"We wanted to bring viewers a sense how it feels when your hometown and everything that you cherish there gets destroyed. Like those people who are forced to leave their own country as refugees," Yle editor and anchor Peter Westerholm relayed."That's as close to hell on earth as you may imagine," Finnish rapper Karri 'Paleface' Miettinen told Yle after the experience.
The video "Aleppo-Helsinki" is the first known experiment of this kind in Finland and arguably the first case where virtual reality has been used in journalism. Teatime Research CSO Aleksis Karme said that in the project his team wanted to take the experience a step further, calling it "immersive journalism."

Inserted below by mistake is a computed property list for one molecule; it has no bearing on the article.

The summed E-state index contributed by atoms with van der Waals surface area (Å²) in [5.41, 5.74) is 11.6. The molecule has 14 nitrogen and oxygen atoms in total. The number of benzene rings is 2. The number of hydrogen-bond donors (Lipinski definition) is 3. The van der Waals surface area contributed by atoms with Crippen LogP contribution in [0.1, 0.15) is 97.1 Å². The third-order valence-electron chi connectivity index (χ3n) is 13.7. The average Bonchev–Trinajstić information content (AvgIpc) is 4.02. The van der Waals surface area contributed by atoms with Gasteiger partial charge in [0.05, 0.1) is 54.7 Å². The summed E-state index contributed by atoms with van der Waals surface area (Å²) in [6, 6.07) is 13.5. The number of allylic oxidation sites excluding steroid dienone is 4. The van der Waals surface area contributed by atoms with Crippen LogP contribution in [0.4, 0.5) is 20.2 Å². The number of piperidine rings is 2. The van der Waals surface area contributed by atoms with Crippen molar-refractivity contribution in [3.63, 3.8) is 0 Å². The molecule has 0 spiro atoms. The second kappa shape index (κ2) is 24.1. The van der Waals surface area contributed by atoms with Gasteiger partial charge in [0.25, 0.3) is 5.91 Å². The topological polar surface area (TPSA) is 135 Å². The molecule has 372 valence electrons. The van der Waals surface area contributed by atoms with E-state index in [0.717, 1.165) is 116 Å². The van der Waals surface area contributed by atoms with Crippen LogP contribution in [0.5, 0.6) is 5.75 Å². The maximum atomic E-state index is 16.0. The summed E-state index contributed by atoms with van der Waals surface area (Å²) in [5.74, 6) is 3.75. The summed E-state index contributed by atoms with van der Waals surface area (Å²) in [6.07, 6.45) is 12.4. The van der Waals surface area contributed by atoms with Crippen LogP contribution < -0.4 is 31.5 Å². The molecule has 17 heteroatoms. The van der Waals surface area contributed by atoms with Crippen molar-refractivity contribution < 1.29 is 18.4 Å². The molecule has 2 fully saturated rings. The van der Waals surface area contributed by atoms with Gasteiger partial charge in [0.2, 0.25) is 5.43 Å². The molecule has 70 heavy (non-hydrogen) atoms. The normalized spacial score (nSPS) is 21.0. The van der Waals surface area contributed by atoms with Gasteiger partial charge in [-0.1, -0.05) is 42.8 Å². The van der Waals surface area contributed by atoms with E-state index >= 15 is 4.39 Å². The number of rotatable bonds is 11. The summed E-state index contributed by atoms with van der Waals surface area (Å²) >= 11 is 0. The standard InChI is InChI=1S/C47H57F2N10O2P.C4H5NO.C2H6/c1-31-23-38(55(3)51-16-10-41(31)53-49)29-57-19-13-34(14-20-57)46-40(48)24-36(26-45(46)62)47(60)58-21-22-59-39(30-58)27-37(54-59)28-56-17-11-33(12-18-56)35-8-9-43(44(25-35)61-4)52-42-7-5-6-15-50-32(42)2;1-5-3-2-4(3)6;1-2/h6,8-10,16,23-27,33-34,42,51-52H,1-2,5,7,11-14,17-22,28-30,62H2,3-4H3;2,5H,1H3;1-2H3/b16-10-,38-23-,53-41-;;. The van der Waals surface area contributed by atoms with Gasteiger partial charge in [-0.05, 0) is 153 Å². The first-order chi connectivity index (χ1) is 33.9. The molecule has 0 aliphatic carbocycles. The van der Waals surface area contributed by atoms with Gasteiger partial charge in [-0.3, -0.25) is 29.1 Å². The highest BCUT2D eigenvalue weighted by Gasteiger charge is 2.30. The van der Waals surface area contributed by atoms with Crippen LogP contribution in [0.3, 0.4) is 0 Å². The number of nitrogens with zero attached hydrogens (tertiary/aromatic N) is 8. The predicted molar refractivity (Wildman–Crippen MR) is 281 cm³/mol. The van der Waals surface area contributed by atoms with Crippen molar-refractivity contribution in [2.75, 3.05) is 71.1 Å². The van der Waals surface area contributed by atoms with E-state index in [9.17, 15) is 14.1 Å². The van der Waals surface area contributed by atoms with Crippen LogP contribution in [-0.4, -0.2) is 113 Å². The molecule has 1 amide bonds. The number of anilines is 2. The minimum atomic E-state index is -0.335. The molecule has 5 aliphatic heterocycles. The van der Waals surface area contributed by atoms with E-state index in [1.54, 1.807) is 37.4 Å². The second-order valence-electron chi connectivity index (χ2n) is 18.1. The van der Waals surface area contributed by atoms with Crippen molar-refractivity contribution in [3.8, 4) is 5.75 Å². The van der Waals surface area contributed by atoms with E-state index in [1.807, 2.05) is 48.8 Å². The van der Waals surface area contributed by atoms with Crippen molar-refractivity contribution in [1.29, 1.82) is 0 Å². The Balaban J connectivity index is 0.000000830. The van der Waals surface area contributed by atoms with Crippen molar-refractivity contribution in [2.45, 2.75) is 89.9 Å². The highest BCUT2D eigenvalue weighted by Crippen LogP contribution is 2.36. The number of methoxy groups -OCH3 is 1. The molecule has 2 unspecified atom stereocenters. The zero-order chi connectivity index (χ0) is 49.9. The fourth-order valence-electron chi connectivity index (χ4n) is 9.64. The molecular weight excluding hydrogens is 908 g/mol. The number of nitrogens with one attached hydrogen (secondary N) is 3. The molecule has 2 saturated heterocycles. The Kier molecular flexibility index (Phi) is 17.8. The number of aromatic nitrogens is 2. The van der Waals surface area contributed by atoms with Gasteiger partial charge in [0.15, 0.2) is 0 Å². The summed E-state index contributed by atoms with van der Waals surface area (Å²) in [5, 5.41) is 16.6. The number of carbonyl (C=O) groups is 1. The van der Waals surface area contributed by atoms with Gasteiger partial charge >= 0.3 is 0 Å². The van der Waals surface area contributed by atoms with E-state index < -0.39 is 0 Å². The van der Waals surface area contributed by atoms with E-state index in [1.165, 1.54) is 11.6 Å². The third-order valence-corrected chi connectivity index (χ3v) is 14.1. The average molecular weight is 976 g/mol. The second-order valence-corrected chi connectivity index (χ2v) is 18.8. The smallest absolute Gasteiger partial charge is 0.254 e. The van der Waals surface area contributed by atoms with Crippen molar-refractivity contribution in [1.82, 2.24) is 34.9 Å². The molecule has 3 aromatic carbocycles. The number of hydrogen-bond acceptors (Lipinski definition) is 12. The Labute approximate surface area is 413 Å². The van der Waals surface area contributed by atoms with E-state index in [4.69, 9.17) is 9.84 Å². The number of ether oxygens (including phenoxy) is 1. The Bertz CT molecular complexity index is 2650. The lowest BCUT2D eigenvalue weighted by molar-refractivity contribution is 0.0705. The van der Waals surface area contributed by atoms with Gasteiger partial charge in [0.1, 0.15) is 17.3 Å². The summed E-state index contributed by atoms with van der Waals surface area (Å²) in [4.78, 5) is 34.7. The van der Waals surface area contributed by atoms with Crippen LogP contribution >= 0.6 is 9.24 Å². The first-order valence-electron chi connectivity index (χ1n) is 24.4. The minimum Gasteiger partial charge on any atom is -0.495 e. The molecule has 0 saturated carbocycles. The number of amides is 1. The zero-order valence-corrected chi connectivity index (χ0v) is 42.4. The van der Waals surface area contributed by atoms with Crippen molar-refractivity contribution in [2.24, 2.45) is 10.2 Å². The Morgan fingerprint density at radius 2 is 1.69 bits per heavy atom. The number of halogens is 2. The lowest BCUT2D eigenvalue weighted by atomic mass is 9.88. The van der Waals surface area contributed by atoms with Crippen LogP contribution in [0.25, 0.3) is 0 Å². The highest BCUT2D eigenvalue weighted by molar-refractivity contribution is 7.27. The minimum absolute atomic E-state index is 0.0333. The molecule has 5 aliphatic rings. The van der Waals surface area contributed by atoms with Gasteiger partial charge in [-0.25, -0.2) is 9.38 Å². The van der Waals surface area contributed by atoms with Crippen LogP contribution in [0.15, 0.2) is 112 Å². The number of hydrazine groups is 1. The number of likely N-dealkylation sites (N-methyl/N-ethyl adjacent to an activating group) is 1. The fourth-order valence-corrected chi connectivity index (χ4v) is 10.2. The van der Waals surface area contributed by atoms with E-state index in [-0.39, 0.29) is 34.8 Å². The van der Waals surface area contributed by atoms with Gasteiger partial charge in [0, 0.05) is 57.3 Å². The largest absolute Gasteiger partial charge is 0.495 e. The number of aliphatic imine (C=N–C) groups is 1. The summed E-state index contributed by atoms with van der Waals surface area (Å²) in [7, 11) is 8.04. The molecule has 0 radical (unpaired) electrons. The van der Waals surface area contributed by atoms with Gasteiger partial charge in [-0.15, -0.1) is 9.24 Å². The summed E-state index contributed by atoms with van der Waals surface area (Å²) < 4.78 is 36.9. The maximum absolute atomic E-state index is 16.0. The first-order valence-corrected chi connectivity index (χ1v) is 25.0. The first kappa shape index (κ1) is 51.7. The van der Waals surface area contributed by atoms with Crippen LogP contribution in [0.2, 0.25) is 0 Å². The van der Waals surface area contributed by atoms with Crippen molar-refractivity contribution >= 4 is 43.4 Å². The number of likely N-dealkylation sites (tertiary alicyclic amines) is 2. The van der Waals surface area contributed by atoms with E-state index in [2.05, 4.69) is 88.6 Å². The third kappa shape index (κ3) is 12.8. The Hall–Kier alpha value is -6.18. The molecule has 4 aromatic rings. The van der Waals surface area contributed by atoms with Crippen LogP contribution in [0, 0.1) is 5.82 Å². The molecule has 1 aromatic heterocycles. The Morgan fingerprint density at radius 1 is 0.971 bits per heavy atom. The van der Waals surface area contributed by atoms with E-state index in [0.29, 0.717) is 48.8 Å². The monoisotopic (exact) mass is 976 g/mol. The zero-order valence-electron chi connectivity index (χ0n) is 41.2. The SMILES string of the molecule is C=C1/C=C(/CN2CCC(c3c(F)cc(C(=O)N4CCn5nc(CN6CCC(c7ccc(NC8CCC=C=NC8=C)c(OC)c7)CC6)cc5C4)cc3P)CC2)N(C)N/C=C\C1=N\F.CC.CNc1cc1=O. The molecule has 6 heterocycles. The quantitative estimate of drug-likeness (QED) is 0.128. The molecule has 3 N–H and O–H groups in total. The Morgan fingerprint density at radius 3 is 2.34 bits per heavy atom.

"Virtual reality opens new opportunities for storytelling. There, you will experience the situations themselves, instead of just reading about or looking at them. There is a huge potential here in terms of the future," Peter Westerholm pointed out.
"At the moment, virtual worlds are mostly utilized in games and various industries," Aleksis Karme said.
The VR technology is expected to bring benefits to sectors such as science, where it could be used for teaching and visualization. According to Karme, there is also a clear potential for VR technology in remote management applications in the shipping business.
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